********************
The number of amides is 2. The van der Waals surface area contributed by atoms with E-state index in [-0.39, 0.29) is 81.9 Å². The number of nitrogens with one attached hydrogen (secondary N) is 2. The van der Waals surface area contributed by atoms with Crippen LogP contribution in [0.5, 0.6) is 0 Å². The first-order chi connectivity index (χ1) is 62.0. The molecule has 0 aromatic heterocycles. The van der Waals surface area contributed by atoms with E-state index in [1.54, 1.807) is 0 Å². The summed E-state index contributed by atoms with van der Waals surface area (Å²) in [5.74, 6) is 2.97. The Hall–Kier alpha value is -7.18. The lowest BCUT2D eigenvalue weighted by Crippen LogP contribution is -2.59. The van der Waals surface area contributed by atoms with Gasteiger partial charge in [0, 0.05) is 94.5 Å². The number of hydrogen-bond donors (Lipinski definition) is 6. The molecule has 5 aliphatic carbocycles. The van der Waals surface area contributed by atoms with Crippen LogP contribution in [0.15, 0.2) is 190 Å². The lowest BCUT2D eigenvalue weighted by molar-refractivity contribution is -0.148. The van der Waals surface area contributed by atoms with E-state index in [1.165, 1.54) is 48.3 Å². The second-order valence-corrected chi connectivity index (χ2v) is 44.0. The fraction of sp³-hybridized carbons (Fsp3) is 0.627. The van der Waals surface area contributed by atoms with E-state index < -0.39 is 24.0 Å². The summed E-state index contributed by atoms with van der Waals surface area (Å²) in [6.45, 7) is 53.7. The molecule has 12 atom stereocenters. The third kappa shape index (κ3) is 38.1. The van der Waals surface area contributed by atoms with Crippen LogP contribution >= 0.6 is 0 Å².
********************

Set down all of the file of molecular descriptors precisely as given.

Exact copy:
The number of amides is 2. The van der Waals surface area contributed by atoms with E-state index in [-0.39, 0.29) is 81.9 Å². The number of nitrogens with one attached hydrogen (secondary N) is 2. The van der Waals surface area contributed by atoms with Crippen LogP contribution in [0.5, 0.6) is 0 Å². The first-order chi connectivity index (χ1) is 62.0. The molecule has 0 aromatic heterocycles. The van der Waals surface area contributed by atoms with E-state index in [1.54, 1.807) is 0 Å². The summed E-state index contributed by atoms with van der Waals surface area (Å²) in [5.74, 6) is 2.97. The Hall–Kier alpha value is -7.18. The lowest BCUT2D eigenvalue weighted by Crippen LogP contribution is -2.59. The van der Waals surface area contributed by atoms with Gasteiger partial charge in [0, 0.05) is 94.5 Å². The number of hydrogen-bond donors (Lipinski definition) is 6. The molecule has 5 aliphatic carbocycles. The van der Waals surface area contributed by atoms with Crippen LogP contribution in [0.15, 0.2) is 190 Å². The lowest BCUT2D eigenvalue weighted by molar-refractivity contribution is -0.148. The van der Waals surface area contributed by atoms with E-state index in [1.165, 1.54) is 48.3 Å². The second-order valence-corrected chi connectivity index (χ2v) is 44.0. The fraction of sp³-hybridized carbons (Fsp3) is 0.627. The van der Waals surface area contributed by atoms with E-state index < -0.39 is 24.0 Å². The summed E-state index contributed by atoms with van der Waals surface area (Å²) in [6.45, 7) is 53.7. The molecule has 12 atom stereocenters. The third kappa shape index (κ3) is 38.1. The van der Waals surface area contributed by atoms with Crippen LogP contribution >= 0.6 is 0 Å².